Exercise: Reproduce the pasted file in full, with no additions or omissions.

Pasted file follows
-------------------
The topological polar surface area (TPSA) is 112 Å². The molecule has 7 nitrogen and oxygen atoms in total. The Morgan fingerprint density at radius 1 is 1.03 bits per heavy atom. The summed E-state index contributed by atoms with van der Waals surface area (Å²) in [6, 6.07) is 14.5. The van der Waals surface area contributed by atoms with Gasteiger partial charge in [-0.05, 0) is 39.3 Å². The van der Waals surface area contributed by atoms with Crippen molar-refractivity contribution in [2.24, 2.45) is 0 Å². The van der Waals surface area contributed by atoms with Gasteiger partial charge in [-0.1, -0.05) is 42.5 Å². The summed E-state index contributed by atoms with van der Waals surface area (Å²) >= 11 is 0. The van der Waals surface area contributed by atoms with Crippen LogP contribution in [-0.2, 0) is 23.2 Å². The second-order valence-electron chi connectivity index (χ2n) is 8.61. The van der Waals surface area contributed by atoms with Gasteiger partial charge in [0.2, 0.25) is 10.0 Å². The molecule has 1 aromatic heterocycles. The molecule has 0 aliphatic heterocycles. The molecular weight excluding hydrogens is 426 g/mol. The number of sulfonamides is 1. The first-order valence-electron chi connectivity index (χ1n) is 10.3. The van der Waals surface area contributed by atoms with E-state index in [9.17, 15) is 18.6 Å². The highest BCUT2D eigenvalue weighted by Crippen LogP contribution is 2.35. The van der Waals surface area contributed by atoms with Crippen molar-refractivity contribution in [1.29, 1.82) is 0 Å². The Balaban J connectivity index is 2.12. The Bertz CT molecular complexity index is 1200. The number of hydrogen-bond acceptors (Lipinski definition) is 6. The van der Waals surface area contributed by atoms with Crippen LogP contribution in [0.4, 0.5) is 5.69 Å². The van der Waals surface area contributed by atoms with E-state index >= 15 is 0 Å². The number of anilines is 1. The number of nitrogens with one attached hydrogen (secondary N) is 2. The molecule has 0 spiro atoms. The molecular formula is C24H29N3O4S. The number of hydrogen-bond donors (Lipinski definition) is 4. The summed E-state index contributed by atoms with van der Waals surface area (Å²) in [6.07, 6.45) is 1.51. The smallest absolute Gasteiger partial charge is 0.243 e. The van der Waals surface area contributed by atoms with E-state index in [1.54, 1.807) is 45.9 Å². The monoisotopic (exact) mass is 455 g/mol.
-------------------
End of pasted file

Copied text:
The topological polar surface area (TPSA) is 112 Å². The molecule has 7 nitrogen and oxygen atoms in total. The Morgan fingerprint density at radius 1 is 1.03 bits per heavy atom. The summed E-state index contributed by atoms with van der Waals surface area (Å²) in [6, 6.07) is 14.5. The van der Waals surface area contributed by atoms with Gasteiger partial charge in [-0.05, 0) is 39.3 Å². The van der Waals surface area contributed by atoms with Crippen molar-refractivity contribution in [2.24, 2.45) is 0 Å². The van der Waals surface area contributed by atoms with Gasteiger partial charge in [-0.1, -0.05) is 42.5 Å². The summed E-state index contributed by atoms with van der Waals surface area (Å²) >= 11 is 0. The van der Waals surface area contributed by atoms with Crippen LogP contribution in [-0.2, 0) is 23.2 Å². The second-order valence-electron chi connectivity index (χ2n) is 8.61. The van der Waals surface area contributed by atoms with Gasteiger partial charge in [0.2, 0.25) is 10.0 Å². The molecule has 1 aromatic heterocycles. The molecule has 0 aliphatic heterocycles. The molecular weight excluding hydrogens is 426 g/mol. The number of sulfonamides is 1. The first-order valence-electron chi connectivity index (χ1n) is 10.3. The van der Waals surface area contributed by atoms with E-state index in [9.17, 15) is 18.6 Å². The highest BCUT2D eigenvalue weighted by Crippen LogP contribution is 2.35. The van der Waals surface area contributed by atoms with Crippen molar-refractivity contribution in [1.29, 1.82) is 0 Å². The Balaban J connectivity index is 2.12. The Bertz CT molecular complexity index is 1200. The number of hydrogen-bond acceptors (Lipinski definition) is 6. The van der Waals surface area contributed by atoms with Crippen LogP contribution in [0.4, 0.5) is 5.69 Å². The van der Waals surface area contributed by atoms with E-state index >= 15 is 0 Å². The number of anilines is 1. The number of nitrogens with one attached hydrogen (secondary N) is 2. The molecule has 0 spiro atoms. The molecular formula is C24H29N3O4S. The number of hydrogen-bond donors (Lipinski definition) is 4. The summed E-state index contributed by atoms with van der Waals surface area (Å²) in [6.07, 6.45) is 1.51. The smallest absolute Gasteiger partial charge is 0.243 e. The van der Waals surface area contributed by atoms with E-state index in [1.54, 1.807) is 45.9 Å². The monoisotopic (exact) mass is 455 g/mol.